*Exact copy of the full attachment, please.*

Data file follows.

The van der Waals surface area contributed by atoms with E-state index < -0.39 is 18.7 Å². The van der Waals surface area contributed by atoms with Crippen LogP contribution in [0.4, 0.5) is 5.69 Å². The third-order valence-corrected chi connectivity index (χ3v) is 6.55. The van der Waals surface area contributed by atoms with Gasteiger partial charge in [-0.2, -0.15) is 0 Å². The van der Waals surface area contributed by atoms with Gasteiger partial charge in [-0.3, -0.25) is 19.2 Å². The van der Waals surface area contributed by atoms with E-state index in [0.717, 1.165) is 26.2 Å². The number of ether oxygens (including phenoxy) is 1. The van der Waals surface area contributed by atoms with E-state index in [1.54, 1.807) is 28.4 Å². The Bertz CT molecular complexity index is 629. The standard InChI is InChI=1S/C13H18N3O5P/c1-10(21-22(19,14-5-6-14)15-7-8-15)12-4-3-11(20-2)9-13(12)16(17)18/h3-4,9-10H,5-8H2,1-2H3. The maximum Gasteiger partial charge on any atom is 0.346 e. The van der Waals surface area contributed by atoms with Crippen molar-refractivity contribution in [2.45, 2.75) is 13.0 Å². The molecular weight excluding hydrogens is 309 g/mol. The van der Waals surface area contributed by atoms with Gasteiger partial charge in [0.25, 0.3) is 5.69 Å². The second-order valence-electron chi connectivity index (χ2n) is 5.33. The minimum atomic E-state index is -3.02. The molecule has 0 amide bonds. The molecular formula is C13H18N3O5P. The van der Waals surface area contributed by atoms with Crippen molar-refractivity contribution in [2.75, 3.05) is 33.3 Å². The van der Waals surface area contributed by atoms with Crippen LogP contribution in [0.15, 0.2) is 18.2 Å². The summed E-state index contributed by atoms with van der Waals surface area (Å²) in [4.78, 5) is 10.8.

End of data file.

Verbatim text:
The van der Waals surface area contributed by atoms with E-state index < -0.39 is 18.7 Å². The van der Waals surface area contributed by atoms with Crippen LogP contribution in [0.4, 0.5) is 5.69 Å². The third-order valence-corrected chi connectivity index (χ3v) is 6.55. The van der Waals surface area contributed by atoms with Gasteiger partial charge in [-0.2, -0.15) is 0 Å². The van der Waals surface area contributed by atoms with Gasteiger partial charge in [-0.3, -0.25) is 19.2 Å². The van der Waals surface area contributed by atoms with E-state index in [0.717, 1.165) is 26.2 Å². The number of ether oxygens (including phenoxy) is 1. The van der Waals surface area contributed by atoms with E-state index in [1.54, 1.807) is 28.4 Å². The Bertz CT molecular complexity index is 629. The standard InChI is InChI=1S/C13H18N3O5P/c1-10(21-22(19,14-5-6-14)15-7-8-15)12-4-3-11(20-2)9-13(12)16(17)18/h3-4,9-10H,5-8H2,1-2H3. The maximum Gasteiger partial charge on any atom is 0.346 e. The van der Waals surface area contributed by atoms with Crippen molar-refractivity contribution in [2.45, 2.75) is 13.0 Å². The molecular weight excluding hydrogens is 309 g/mol. The van der Waals surface area contributed by atoms with Gasteiger partial charge in [0.25, 0.3) is 5.69 Å². The second-order valence-electron chi connectivity index (χ2n) is 5.33. The minimum atomic E-state index is -3.02. The molecule has 0 amide bonds. The molecular formula is C13H18N3O5P. The van der Waals surface area contributed by atoms with Crippen molar-refractivity contribution in [2.75, 3.05) is 33.3 Å². The van der Waals surface area contributed by atoms with Crippen LogP contribution in [0.15, 0.2) is 18.2 Å². The summed E-state index contributed by atoms with van der Waals surface area (Å²) in [4.78, 5) is 10.8.